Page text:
Wednesday, December 11, 2019

Review - "Mark Twain's Civil War: 'The Private History of a Campaign That Failed'" by Benjamin Griffin, ed.

[Mark Twain's Civil War: "The Private History of a Campaign That Failed" edited by Benjamin Griffin (Heyday Books, 2019). Hardcover, photos, maps, illustrations, notes, bibliography. Pages:viii,185. ISBN:978-1-59714-478-0. $25]

The growth of humorist Mark Twain's fame during the latter half of the nineteenth century was accompanied by increased public interest in exactly what he did during the Civil War. To serve this wider curiosity as well as offer something different to their "Memoranda on the Civil War" series readership, the editors of The Century magazine solicited an article from Twain, which was published in 1885 under the title "The Private History of a Campaign That Failed." The mixed reception was clearly not what Century editors Clarence Buel and Robert Underwood Johnson (and likely Twain himself) expected and controversy ensued. Happily for today's audience, the full story behind Twain's fictionalized account of his brief Civil War service can now be found in Benjamin Griffin's fascinating new study Mark Twain's Civil War.

In June 1861, in response to the growing military crisis in Missouri, Mark Twain left his job as a Mississippi River steamboat pilot and joined the pro-southern Missouri State Guard. A fanciful portrait of his fortnight spent as a soldier, Twain's "The Private History of a Campaign That Failed" told the story of the Ralls County Rangers in a humorous manner that mixed fact with fiction. While numbering only a handful of men, the Rangers dutifully elected officers (Twain was the outfit's second lieutenant) and generally bumbled around the countryside west of Hannibal with no real sense of purpose and even less discipline. By the end of two weeks, many of the Rangers had had enough of soldier life and half of them (including Twain) abandoned the cause. Like many other conflicted men who sought to sit out the rest of the war by going out West, Twain joined his brother in California and Nevada. The rest is history.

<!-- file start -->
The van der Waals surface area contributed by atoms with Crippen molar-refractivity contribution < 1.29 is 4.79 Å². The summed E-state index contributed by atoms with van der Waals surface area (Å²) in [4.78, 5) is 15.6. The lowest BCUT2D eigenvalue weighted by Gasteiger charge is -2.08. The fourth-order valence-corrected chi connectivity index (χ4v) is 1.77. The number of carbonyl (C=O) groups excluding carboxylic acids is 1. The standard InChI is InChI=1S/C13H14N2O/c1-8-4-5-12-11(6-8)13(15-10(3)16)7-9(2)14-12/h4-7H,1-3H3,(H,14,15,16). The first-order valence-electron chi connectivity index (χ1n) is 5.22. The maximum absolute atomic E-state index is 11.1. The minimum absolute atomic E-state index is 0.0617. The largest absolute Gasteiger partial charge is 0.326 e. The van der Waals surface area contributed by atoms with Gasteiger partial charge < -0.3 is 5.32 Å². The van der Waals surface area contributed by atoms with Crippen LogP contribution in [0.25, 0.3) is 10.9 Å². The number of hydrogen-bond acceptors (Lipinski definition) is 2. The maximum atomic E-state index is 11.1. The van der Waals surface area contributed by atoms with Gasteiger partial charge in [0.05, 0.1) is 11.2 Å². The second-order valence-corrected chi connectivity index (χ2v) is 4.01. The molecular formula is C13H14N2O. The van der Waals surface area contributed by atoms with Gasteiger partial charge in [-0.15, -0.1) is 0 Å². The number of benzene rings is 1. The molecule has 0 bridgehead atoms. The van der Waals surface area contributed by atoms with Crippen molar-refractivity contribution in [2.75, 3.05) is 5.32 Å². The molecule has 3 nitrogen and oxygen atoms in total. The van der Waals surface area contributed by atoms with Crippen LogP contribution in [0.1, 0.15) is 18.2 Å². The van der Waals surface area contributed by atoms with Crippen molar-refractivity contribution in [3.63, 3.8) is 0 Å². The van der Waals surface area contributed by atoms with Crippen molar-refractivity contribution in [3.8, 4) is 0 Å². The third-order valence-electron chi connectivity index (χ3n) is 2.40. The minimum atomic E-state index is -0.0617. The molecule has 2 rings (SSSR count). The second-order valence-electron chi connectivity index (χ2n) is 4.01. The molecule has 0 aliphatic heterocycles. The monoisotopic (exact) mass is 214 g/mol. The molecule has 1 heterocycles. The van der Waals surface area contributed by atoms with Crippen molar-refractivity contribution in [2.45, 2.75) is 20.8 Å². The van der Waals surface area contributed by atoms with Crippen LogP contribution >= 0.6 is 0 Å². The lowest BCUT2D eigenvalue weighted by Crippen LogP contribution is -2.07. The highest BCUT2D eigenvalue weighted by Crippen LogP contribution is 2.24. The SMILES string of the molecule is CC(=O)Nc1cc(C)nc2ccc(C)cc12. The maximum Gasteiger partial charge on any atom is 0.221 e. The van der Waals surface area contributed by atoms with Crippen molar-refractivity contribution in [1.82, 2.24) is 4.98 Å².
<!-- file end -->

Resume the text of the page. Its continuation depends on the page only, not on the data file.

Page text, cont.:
Mark Twain Project editor Benjamin Griffin's lengthy introductory essay does a very fine job of placing Twain's Missouri war service in its proper historical context. Twain's relationship with The Century magazine is also informatively explored, as is the public's reception of Twain's contribution to the magazine's celebrated series of diverse firsthand accounts later collected in the four-volume Battles & Leaders of the Civil War (1887-1888). Griffin's illuminating introduction, supported by his footnotes and additional explanatory endnotes, represents the scholarly literature's best effort at teasing verifiable truth from Twain's always-changing personal story of that elusive fortnight. Indeed, all such interpretive efforts are hampered by the fact that precious few accounts were written by Twain associates or the people he encountered in the field. Twain also intentionally muddied his own waters by altering the names of persons and places. Making the best of those limitations, Griffin's diligent research effectively uses what documents are available to sort through fact and fiction, exploring what can be known or inferred regarding Twain's motivations and also identifying or making educated guesses about the persons, places, and events of "The Private History."